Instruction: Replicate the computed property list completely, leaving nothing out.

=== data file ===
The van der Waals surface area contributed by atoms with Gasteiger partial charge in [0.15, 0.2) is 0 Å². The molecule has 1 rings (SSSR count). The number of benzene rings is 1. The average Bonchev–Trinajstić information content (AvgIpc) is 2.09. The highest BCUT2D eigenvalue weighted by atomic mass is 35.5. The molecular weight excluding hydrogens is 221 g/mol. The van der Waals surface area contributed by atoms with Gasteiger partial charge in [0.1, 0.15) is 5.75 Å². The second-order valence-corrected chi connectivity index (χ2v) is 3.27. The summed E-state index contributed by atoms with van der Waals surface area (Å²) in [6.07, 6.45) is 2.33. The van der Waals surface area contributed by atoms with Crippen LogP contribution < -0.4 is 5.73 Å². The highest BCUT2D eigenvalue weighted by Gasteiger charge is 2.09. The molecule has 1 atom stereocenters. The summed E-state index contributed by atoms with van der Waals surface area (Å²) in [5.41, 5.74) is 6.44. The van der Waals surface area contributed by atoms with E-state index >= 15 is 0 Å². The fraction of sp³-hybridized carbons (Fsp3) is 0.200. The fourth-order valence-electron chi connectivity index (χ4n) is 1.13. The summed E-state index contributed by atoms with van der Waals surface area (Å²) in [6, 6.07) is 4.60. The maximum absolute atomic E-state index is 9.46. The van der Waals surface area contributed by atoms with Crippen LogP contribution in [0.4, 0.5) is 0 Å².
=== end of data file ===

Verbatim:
The van der Waals surface area contributed by atoms with Gasteiger partial charge in [0.15, 0.2) is 0 Å². The molecule has 1 rings (SSSR count). The number of benzene rings is 1. The average Bonchev–Trinajstić information content (AvgIpc) is 2.09. The highest BCUT2D eigenvalue weighted by atomic mass is 35.5. The molecular weight excluding hydrogens is 221 g/mol. The van der Waals surface area contributed by atoms with Gasteiger partial charge in [0.1, 0.15) is 5.75 Å². The second-order valence-corrected chi connectivity index (χ2v) is 3.27. The summed E-state index contributed by atoms with van der Waals surface area (Å²) in [6.07, 6.45) is 2.33. The van der Waals surface area contributed by atoms with Crippen LogP contribution < -0.4 is 5.73 Å². The highest BCUT2D eigenvalue weighted by Gasteiger charge is 2.09. The molecule has 1 atom stereocenters. The summed E-state index contributed by atoms with van der Waals surface area (Å²) in [5.41, 5.74) is 6.44. The van der Waals surface area contributed by atoms with E-state index >= 15 is 0 Å². The fraction of sp³-hybridized carbons (Fsp3) is 0.200. The fourth-order valence-electron chi connectivity index (χ4n) is 1.13. The summed E-state index contributed by atoms with van der Waals surface area (Å²) in [6, 6.07) is 4.60. The maximum absolute atomic E-state index is 9.46. The van der Waals surface area contributed by atoms with Crippen LogP contribution in [0.4, 0.5) is 0 Å².